Jordan has maintained that more money would be saved by continuing production of the tank instead of suspending production for several years.
General Dynamics has about 450 employees in Lima; 150 in Scranton, Penn.; 125 in Tallahassee, Fla.; and about 700 in Sterling and Shelby, Mich. Lawmakers from those states, including Michigan Reps. Sander Levin, D, Mike Rogers, R, have pushed for funding for the tank.
Suspending tank production as the Army proposed “isn’t good military policy,” Levin said. “If it’s a bad idea and it hurts jobs, then it’s a doubly bad idea.”
In the Senate, those backing continued production of the Abrams tank include Rob Portman, R-Ohio, a potential running mate to Republican presidential candidate Mitt Romney, and Sherrod Brown, D-Ohio, who is running for re- election this year.
“It is an industrial base issue, a national security issue, of course it’s jobs too,” Brown said. “I think it’s about our national defense, I don’t see it as an earmark, but I do not outright oppose earmarks” as other lawmakers do.
Sen. Carl Levin, D-Mich., chairman of the Senate Armed Services Committee, said he supported increased funding for the tank earlier this year because “it is a congressional effort to be smart with the taxpayers’ money.”
“I consider it the smart thing to do,” Levin said.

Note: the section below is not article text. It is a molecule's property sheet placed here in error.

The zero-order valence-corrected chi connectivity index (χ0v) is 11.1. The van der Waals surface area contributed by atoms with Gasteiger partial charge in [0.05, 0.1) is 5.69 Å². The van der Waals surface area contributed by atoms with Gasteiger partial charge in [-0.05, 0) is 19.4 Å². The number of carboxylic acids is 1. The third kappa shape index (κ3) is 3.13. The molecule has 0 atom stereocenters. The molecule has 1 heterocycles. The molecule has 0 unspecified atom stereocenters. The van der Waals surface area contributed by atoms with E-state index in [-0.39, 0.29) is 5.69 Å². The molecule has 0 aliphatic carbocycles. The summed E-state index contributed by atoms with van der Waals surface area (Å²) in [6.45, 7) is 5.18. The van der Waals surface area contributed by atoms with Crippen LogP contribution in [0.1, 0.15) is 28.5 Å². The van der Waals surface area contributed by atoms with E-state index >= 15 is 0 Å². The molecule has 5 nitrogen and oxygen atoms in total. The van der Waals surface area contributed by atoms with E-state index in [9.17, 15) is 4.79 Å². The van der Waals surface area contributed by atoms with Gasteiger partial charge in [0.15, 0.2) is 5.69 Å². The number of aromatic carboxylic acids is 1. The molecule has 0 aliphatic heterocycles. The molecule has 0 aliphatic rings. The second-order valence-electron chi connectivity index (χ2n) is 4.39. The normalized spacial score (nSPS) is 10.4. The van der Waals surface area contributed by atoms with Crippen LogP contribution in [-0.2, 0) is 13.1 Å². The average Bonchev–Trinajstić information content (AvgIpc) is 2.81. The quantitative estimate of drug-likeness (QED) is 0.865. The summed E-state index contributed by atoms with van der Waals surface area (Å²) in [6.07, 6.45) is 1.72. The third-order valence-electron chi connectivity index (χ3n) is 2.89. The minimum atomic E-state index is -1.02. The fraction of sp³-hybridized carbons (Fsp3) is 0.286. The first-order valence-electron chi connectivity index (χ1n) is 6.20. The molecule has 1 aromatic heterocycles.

The House and Senate enacted the earmarks moratorium in 2011, responding to criticism of wasteful spending illustrated by the “bridge to nowhere” in Alaska. Before the ban, lawmakers were required to publicly disclose each project request in a spending bill. Now the requests for extra funding have no names attached.
Citizens Against Government Waste, a Washington group that seeks to eliminate waste in government spending, said the ban is showing results. It said the number of earmarks dropped by 98.3 percent, from 9,129 in fiscal 2010 to 152 in fiscal 2012, and the cost of such projects fell by 80 percent, from $16.5 billion to $3.3 billion, the lowest amount since 1992.
A clear line can’t be drawn between what’s considered a special member project or spending that has a legitimate public purpose, said Rep. Peter Welch, D-Vt.
“For many members they might support a weapons system because they think it is in the national security interest; others may have as a primary goal all the jobs in that district,” Welch said.
Appropriators can add extra money for weapons programs as part of the congressional authority to write spending bills and decide funding levels.
“Members on some bills will submit programmatic requests that some will say are just earmarks by another name,” said Rep. Jeff Flake, R-Ariz., who has waged war on earmarks.
Lawmakers also turn to the Pentagon spending bill to seek hundreds of millions of dollars for non-military projects, including drug enforcement and research into bone marrow disease, autism and breast cancer.
Funding for an anti-drug program that had been apportioned to states through the National Guard is now bundled with no names attached. An additional $130 million would be spent on that project in 2013 to use military personnel in drug enforcement operations in the states.
The Drug Enforcement Administration already handles that work, according to Citizens Against Government Waste. The group highlighted the National Guard funding in the 2012 defense bill and hasn’t yet tallied projects for 2013.